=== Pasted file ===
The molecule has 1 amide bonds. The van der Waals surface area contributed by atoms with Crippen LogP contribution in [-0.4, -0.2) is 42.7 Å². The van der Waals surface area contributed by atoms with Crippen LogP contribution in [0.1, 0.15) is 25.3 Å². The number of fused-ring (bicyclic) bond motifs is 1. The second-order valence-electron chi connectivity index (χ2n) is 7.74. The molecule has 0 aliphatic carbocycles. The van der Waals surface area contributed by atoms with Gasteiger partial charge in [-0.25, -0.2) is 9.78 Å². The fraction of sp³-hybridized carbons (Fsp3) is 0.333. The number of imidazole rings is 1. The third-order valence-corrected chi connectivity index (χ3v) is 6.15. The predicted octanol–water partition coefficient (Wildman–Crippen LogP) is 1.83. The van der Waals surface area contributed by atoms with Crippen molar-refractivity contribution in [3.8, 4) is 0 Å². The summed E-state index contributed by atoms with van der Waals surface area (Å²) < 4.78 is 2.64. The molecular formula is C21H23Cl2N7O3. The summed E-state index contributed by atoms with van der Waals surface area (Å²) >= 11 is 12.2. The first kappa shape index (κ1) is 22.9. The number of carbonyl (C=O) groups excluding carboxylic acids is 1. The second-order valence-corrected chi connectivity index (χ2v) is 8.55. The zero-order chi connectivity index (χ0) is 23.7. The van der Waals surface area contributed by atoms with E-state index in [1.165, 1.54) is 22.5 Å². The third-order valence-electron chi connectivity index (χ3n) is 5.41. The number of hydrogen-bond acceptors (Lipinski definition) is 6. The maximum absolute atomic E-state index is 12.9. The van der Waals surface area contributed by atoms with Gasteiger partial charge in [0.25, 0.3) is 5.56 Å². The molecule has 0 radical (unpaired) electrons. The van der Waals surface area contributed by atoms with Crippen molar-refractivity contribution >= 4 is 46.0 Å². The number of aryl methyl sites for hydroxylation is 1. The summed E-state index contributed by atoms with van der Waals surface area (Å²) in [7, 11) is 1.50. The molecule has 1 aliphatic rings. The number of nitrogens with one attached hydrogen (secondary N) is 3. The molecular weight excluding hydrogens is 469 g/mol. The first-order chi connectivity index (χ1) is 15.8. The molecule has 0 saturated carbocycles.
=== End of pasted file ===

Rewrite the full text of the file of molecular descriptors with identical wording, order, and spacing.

The molecule has 1 amide bonds. The van der Waals surface area contributed by atoms with Crippen LogP contribution in [-0.4, -0.2) is 42.7 Å². The van der Waals surface area contributed by atoms with Crippen LogP contribution in [0.1, 0.15) is 25.3 Å². The number of fused-ring (bicyclic) bond motifs is 1. The second-order valence-electron chi connectivity index (χ2n) is 7.74. The molecule has 0 aliphatic carbocycles. The van der Waals surface area contributed by atoms with Gasteiger partial charge in [-0.25, -0.2) is 9.78 Å². The fraction of sp³-hybridized carbons (Fsp3) is 0.333. The number of imidazole rings is 1. The third-order valence-corrected chi connectivity index (χ3v) is 6.15. The predicted octanol–water partition coefficient (Wildman–Crippen LogP) is 1.83. The van der Waals surface area contributed by atoms with Crippen molar-refractivity contribution in [3.8, 4) is 0 Å². The summed E-state index contributed by atoms with van der Waals surface area (Å²) < 4.78 is 2.64. The molecular formula is C21H23Cl2N7O3. The summed E-state index contributed by atoms with van der Waals surface area (Å²) >= 11 is 12.2. The first kappa shape index (κ1) is 22.9. The number of carbonyl (C=O) groups excluding carboxylic acids is 1. The second-order valence-corrected chi connectivity index (χ2v) is 8.55. The zero-order chi connectivity index (χ0) is 23.7. The van der Waals surface area contributed by atoms with E-state index in [1.165, 1.54) is 22.5 Å². The third-order valence-electron chi connectivity index (χ3n) is 5.41. The number of hydrogen-bond acceptors (Lipinski definition) is 6. The maximum absolute atomic E-state index is 12.9. The van der Waals surface area contributed by atoms with Gasteiger partial charge in [0.25, 0.3) is 5.56 Å². The molecule has 0 radical (unpaired) electrons. The van der Waals surface area contributed by atoms with Crippen molar-refractivity contribution >= 4 is 46.0 Å². The number of aryl methyl sites for hydroxylation is 1. The summed E-state index contributed by atoms with van der Waals surface area (Å²) in [7, 11) is 1.50. The molecule has 1 aliphatic rings. The number of nitrogens with one attached hydrogen (secondary N) is 3. The molecular weight excluding hydrogens is 469 g/mol. The first-order chi connectivity index (χ1) is 15.8. The molecule has 0 saturated carbocycles.